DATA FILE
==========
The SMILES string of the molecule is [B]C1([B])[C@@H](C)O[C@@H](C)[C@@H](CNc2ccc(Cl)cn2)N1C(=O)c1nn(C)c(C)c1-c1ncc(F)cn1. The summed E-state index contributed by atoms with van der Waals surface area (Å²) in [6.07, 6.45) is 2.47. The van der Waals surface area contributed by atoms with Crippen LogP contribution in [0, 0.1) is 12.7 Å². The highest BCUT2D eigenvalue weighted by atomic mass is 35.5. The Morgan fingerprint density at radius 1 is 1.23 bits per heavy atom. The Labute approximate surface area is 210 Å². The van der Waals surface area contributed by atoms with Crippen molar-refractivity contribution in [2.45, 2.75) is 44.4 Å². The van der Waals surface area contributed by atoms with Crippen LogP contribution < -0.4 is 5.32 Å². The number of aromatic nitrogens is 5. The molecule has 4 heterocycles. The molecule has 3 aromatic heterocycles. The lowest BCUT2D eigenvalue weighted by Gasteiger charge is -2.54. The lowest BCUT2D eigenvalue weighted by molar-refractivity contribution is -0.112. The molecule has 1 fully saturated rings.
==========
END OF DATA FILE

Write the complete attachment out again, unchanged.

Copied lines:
The SMILES string of the molecule is [B]C1([B])[C@@H](C)O[C@@H](C)[C@@H](CNc2ccc(Cl)cn2)N1C(=O)c1nn(C)c(C)c1-c1ncc(F)cn1. The summed E-state index contributed by atoms with van der Waals surface area (Å²) in [6.07, 6.45) is 2.47. The van der Waals surface area contributed by atoms with Crippen LogP contribution in [0, 0.1) is 12.7 Å². The highest BCUT2D eigenvalue weighted by atomic mass is 35.5. The Morgan fingerprint density at radius 1 is 1.23 bits per heavy atom. The Labute approximate surface area is 210 Å². The van der Waals surface area contributed by atoms with Crippen molar-refractivity contribution in [2.45, 2.75) is 44.4 Å². The van der Waals surface area contributed by atoms with Crippen LogP contribution < -0.4 is 5.32 Å². The number of aromatic nitrogens is 5. The molecule has 4 heterocycles. The molecule has 3 aromatic heterocycles. The lowest BCUT2D eigenvalue weighted by Gasteiger charge is -2.54. The lowest BCUT2D eigenvalue weighted by molar-refractivity contribution is -0.112. The molecule has 1 fully saturated rings.